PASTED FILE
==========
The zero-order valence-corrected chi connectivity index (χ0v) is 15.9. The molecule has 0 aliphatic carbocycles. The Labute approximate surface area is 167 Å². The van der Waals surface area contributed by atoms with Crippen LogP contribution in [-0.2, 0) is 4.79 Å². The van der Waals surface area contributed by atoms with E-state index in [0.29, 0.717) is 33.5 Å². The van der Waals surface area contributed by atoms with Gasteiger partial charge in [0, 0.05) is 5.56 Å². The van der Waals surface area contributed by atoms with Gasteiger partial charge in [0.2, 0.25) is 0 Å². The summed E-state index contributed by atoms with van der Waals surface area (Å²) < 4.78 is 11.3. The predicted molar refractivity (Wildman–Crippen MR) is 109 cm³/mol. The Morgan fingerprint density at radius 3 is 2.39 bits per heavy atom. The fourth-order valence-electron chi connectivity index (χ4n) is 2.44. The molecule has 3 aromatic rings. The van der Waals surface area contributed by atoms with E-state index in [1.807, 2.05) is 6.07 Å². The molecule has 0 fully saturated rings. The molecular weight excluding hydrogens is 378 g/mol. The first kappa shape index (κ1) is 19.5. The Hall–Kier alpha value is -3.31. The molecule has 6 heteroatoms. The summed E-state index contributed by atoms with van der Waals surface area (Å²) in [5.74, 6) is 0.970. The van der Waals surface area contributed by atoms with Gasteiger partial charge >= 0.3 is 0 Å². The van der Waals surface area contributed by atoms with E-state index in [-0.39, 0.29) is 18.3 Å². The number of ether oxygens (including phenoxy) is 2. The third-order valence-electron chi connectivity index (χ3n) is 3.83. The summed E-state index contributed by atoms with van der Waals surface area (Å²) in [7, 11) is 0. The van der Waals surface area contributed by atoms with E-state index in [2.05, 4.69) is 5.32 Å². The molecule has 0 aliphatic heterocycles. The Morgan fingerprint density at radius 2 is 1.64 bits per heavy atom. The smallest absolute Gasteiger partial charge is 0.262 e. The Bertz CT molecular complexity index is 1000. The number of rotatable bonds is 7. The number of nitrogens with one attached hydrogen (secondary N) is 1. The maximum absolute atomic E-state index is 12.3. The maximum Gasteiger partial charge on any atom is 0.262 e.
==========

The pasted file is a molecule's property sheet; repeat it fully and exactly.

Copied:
The zero-order valence-corrected chi connectivity index (χ0v) is 15.9. The molecule has 0 aliphatic carbocycles. The Labute approximate surface area is 167 Å². The van der Waals surface area contributed by atoms with Crippen LogP contribution in [-0.2, 0) is 4.79 Å². The van der Waals surface area contributed by atoms with E-state index in [0.29, 0.717) is 33.5 Å². The van der Waals surface area contributed by atoms with Gasteiger partial charge in [0, 0.05) is 5.56 Å². The van der Waals surface area contributed by atoms with Gasteiger partial charge in [0.2, 0.25) is 0 Å². The summed E-state index contributed by atoms with van der Waals surface area (Å²) < 4.78 is 11.3. The predicted molar refractivity (Wildman–Crippen MR) is 109 cm³/mol. The Morgan fingerprint density at radius 3 is 2.39 bits per heavy atom. The fourth-order valence-electron chi connectivity index (χ4n) is 2.44. The molecule has 3 aromatic rings. The van der Waals surface area contributed by atoms with E-state index in [1.807, 2.05) is 6.07 Å². The molecule has 0 fully saturated rings. The molecular weight excluding hydrogens is 378 g/mol. The first kappa shape index (κ1) is 19.5. The Hall–Kier alpha value is -3.31. The molecule has 6 heteroatoms. The summed E-state index contributed by atoms with van der Waals surface area (Å²) in [5.74, 6) is 0.970. The van der Waals surface area contributed by atoms with Gasteiger partial charge >= 0.3 is 0 Å². The van der Waals surface area contributed by atoms with E-state index in [-0.39, 0.29) is 18.3 Å². The number of ether oxygens (including phenoxy) is 2. The third-order valence-electron chi connectivity index (χ3n) is 3.83. The summed E-state index contributed by atoms with van der Waals surface area (Å²) in [7, 11) is 0. The van der Waals surface area contributed by atoms with E-state index in [2.05, 4.69) is 5.32 Å². The molecule has 0 aliphatic heterocycles. The Morgan fingerprint density at radius 2 is 1.64 bits per heavy atom. The smallest absolute Gasteiger partial charge is 0.262 e. The Bertz CT molecular complexity index is 1000. The number of rotatable bonds is 7. The number of nitrogens with one attached hydrogen (secondary N) is 1. The maximum absolute atomic E-state index is 12.3. The maximum Gasteiger partial charge on any atom is 0.262 e.